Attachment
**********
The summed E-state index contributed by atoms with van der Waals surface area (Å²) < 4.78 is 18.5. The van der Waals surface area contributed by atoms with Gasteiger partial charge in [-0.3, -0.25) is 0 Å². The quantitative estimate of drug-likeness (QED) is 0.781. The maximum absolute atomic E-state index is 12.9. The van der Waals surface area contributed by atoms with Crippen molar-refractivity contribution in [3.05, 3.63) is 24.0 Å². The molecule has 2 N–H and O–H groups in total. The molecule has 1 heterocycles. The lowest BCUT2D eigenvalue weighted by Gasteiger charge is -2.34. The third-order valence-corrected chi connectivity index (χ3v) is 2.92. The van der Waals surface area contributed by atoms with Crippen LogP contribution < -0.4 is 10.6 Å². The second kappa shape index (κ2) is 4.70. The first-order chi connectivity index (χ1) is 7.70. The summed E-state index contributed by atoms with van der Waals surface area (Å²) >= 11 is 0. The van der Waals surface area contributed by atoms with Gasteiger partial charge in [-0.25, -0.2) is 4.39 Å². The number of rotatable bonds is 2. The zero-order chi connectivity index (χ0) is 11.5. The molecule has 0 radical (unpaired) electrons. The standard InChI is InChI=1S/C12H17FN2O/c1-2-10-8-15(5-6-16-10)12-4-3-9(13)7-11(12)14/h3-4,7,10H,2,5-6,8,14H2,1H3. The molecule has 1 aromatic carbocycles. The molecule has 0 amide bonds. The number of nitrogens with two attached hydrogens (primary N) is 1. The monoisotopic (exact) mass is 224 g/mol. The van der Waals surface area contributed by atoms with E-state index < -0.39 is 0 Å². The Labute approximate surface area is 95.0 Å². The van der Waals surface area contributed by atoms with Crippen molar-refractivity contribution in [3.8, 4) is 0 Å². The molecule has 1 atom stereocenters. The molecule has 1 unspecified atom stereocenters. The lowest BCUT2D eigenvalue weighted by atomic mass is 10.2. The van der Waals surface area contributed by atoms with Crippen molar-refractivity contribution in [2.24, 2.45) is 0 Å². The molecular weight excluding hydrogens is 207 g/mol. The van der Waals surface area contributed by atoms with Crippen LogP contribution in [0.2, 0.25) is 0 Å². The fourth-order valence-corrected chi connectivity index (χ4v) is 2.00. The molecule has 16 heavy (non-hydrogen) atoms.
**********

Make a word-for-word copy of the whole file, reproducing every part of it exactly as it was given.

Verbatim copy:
The summed E-state index contributed by atoms with van der Waals surface area (Å²) < 4.78 is 18.5. The van der Waals surface area contributed by atoms with Gasteiger partial charge in [-0.3, -0.25) is 0 Å². The quantitative estimate of drug-likeness (QED) is 0.781. The maximum absolute atomic E-state index is 12.9. The van der Waals surface area contributed by atoms with Crippen molar-refractivity contribution in [3.05, 3.63) is 24.0 Å². The molecule has 2 N–H and O–H groups in total. The molecule has 1 heterocycles. The lowest BCUT2D eigenvalue weighted by Gasteiger charge is -2.34. The third-order valence-corrected chi connectivity index (χ3v) is 2.92. The van der Waals surface area contributed by atoms with Crippen LogP contribution < -0.4 is 10.6 Å². The second kappa shape index (κ2) is 4.70. The first-order chi connectivity index (χ1) is 7.70. The summed E-state index contributed by atoms with van der Waals surface area (Å²) >= 11 is 0. The van der Waals surface area contributed by atoms with Gasteiger partial charge in [-0.25, -0.2) is 4.39 Å². The number of rotatable bonds is 2. The zero-order chi connectivity index (χ0) is 11.5. The molecule has 0 radical (unpaired) electrons. The standard InChI is InChI=1S/C12H17FN2O/c1-2-10-8-15(5-6-16-10)12-4-3-9(13)7-11(12)14/h3-4,7,10H,2,5-6,8,14H2,1H3. The molecule has 1 aromatic carbocycles. The molecule has 0 amide bonds. The number of nitrogens with two attached hydrogens (primary N) is 1. The monoisotopic (exact) mass is 224 g/mol. The van der Waals surface area contributed by atoms with E-state index < -0.39 is 0 Å². The Labute approximate surface area is 95.0 Å². The van der Waals surface area contributed by atoms with Crippen molar-refractivity contribution in [3.8, 4) is 0 Å². The molecule has 1 atom stereocenters. The molecule has 1 unspecified atom stereocenters. The lowest BCUT2D eigenvalue weighted by atomic mass is 10.2. The van der Waals surface area contributed by atoms with Crippen molar-refractivity contribution in [2.24, 2.45) is 0 Å². The molecular weight excluding hydrogens is 207 g/mol. The van der Waals surface area contributed by atoms with Crippen LogP contribution in [0.2, 0.25) is 0 Å². The fourth-order valence-corrected chi connectivity index (χ4v) is 2.00. The molecule has 16 heavy (non-hydrogen) atoms.